Ketone bodies (3-hydroxy-butyrate, aceto-acetate and acetone) are naturally occurring mitochondrial fuels that are normally produced in the liver during periods of starvation.1,2 Then, they are shuttled via the blood stream to the brain, where neuronal cells have the capacity to convert them back into acetyl-CoA, so they can be re-utilized as mitochondrial fuels when nutrients are scarce. Locally, astrocytes also have the capacity to generate ketone bodies, to protect the mitochondrial metabolism of neurons. This biological process is known as “neuon-glia metabolic coupling.”3
We have recently provided evidence that human tumors may also share the same type of metabolic wiring as the brain. Briefly, we proposed that catabolic fibroblasts, with mitochondrial dysfunction, produce ketone bodies in the tumor stroma.4,5 Then, these ketone bodies are re-utilized by adjacent cancer cells, which process these ketone bodies as mitochondrial fuels for oxidative phosphorylation (OXPHOS), to drive anabolic tumor growth. Of course, this would require the expression of certain neuron-specific enzymes in cancer cells, such as ACAT1/2 and OXCT1/2.
Here, to directly test this hypothesis, we have created ketogenic fibroblasts by overexpressing the rate-limiting enzymes required for ketone production (HMGCS2 and BDH1). In addition, we generated MDA-MB-231 human breast cancer cells overexpressing the metabolic enzymes required for effective ketone re-utilization. Our results directly show that ketone body production and re-utilization can drive increased tumor growth and metastasis. Thus, ketone bodies behave as onco-metabolites, and we directly show that the enzymes HMGCS2, ACAT1/2 and OXCT1/2 are bona fide metabolic oncogenes.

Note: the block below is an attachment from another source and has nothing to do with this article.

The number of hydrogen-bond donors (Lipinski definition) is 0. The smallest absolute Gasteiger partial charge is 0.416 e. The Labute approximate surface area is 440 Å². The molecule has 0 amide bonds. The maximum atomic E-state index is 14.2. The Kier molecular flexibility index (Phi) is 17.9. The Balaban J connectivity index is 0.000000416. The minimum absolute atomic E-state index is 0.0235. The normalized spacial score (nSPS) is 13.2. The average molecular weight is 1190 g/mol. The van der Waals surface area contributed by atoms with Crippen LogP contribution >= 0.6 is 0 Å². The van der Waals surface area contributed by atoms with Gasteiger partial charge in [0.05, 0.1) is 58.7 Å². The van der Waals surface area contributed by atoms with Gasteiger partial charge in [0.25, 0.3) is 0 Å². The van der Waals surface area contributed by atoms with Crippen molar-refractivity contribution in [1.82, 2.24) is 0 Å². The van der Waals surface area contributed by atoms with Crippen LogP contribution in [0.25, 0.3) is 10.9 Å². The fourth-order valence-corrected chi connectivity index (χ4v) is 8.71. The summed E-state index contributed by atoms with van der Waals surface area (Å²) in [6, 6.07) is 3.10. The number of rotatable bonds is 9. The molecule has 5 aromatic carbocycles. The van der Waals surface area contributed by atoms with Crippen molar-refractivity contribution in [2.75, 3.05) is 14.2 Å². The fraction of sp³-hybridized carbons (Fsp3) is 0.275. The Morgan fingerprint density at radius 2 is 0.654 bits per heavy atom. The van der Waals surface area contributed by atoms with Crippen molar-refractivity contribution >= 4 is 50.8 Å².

As such, the enzymes associated with ketone body production and re-utilization should be considered as new “druggable” targets for anticancer therapy. As ketone bodies are preferentially used only during periods of starvation, we envision that limited side effects would result from anticancer therapy with ketone body inhibitors.
Fibroblasts overexpressing ketogenic enzymes show increased autophagy, resulting in a loss of stromal Cav-1
To investigate the compartment-specific role of ketogenesis in breast cancer, we first overexpressed two key enzymes for ketone generation, HMGCS2 and BDH1, in hTERT-immortalized human fibroblasts. Figure 1 shows that HMGCS2 and BDH1 were highly overexpressed relative to empty vector control cells. Next, we evaluated if HMGCS2 and BDH1 overexpression is sufficient to mimic a starvation-state, inducing autophagy. To this end, HMGCS2, BDH1 and empty-vector control fibroblasts were analyzed by immunoblot with antibodies directed against autophagy markers.
Figure 1. Fibroblasts overexpressing ketogenic enzymes show increased autophagy. hTERT fibroblasts overexpressing the ketogenic enzymes BDH1 and HMGCS2 were generated using a lentiviral approach. Western blot analysis was performed with antibodies against HMGCS2, BDH1, cathepsin B, beclin-1 and LC3B. Note that ketogenic fibroblasts overexpressing BDH1 and HMGCS2 show higher levels of the autophagy markers cathepsin B (active form), beclin-1 and LC3B-II (cleaved form) relative to control fibroblasts. Equal loading was assessed with β-actin.
Figure 1 shows that HMGCS2 and BDH1 overexpression both drive an autophagic program in fibroblasts, leading to the increased expression and activation of Cathepsin B (active form), Beclin-1 and LC3B (cleaved and active form).
Consistent with the idea that HMGCS2 and BDH1 overexpression in fibroblasts sensitizes them to the induction of autophagy, these fibroblasts were also more sensitive to the loss of Cav-1 upon co-culture with human breast cancer cells (MCF7) (Fig. 2). Previous studies have clearly documented that loss of Cav-1 expression under these co-culture conditions is due to its autophagic digestion, which is lysosome-dependent.6,7